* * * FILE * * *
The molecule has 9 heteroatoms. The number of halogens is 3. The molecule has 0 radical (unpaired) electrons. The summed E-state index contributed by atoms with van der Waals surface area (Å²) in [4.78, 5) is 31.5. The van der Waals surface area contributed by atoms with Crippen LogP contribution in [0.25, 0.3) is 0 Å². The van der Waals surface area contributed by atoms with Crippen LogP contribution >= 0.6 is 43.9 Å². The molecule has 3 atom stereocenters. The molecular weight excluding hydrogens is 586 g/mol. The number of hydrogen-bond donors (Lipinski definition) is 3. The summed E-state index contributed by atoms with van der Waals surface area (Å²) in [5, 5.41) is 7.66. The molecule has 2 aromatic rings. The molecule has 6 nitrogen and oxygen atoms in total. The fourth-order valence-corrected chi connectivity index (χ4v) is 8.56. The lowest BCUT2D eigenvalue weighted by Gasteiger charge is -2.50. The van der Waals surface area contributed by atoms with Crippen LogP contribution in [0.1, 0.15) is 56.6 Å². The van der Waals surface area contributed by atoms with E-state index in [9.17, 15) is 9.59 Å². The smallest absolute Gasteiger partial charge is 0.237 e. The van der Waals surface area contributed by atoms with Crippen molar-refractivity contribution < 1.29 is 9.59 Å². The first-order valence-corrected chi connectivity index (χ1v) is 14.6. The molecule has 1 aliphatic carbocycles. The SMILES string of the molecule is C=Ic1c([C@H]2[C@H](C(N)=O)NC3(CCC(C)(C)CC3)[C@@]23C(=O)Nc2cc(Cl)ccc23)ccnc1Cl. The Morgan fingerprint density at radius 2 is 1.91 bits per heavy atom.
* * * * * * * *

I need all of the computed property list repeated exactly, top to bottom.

The molecule has 9 heteroatoms. The number of halogens is 3. The molecule has 0 radical (unpaired) electrons. The summed E-state index contributed by atoms with van der Waals surface area (Å²) in [4.78, 5) is 31.5. The van der Waals surface area contributed by atoms with Crippen LogP contribution in [0.25, 0.3) is 0 Å². The van der Waals surface area contributed by atoms with Crippen LogP contribution >= 0.6 is 43.9 Å². The molecule has 3 atom stereocenters. The molecular weight excluding hydrogens is 586 g/mol. The number of hydrogen-bond donors (Lipinski definition) is 3. The summed E-state index contributed by atoms with van der Waals surface area (Å²) in [5, 5.41) is 7.66. The molecule has 2 aromatic rings. The molecule has 6 nitrogen and oxygen atoms in total. The fourth-order valence-corrected chi connectivity index (χ4v) is 8.56. The lowest BCUT2D eigenvalue weighted by Gasteiger charge is -2.50. The van der Waals surface area contributed by atoms with Crippen LogP contribution in [0.1, 0.15) is 56.6 Å². The van der Waals surface area contributed by atoms with E-state index in [9.17, 15) is 9.59 Å². The smallest absolute Gasteiger partial charge is 0.237 e. The van der Waals surface area contributed by atoms with Crippen molar-refractivity contribution < 1.29 is 9.59 Å². The first-order valence-corrected chi connectivity index (χ1v) is 14.6. The molecule has 1 aliphatic carbocycles. The SMILES string of the molecule is C=Ic1c([C@H]2[C@H](C(N)=O)NC3(CCC(C)(C)CC3)[C@@]23C(=O)Nc2cc(Cl)ccc23)ccnc1Cl. The Morgan fingerprint density at radius 2 is 1.91 bits per heavy atom.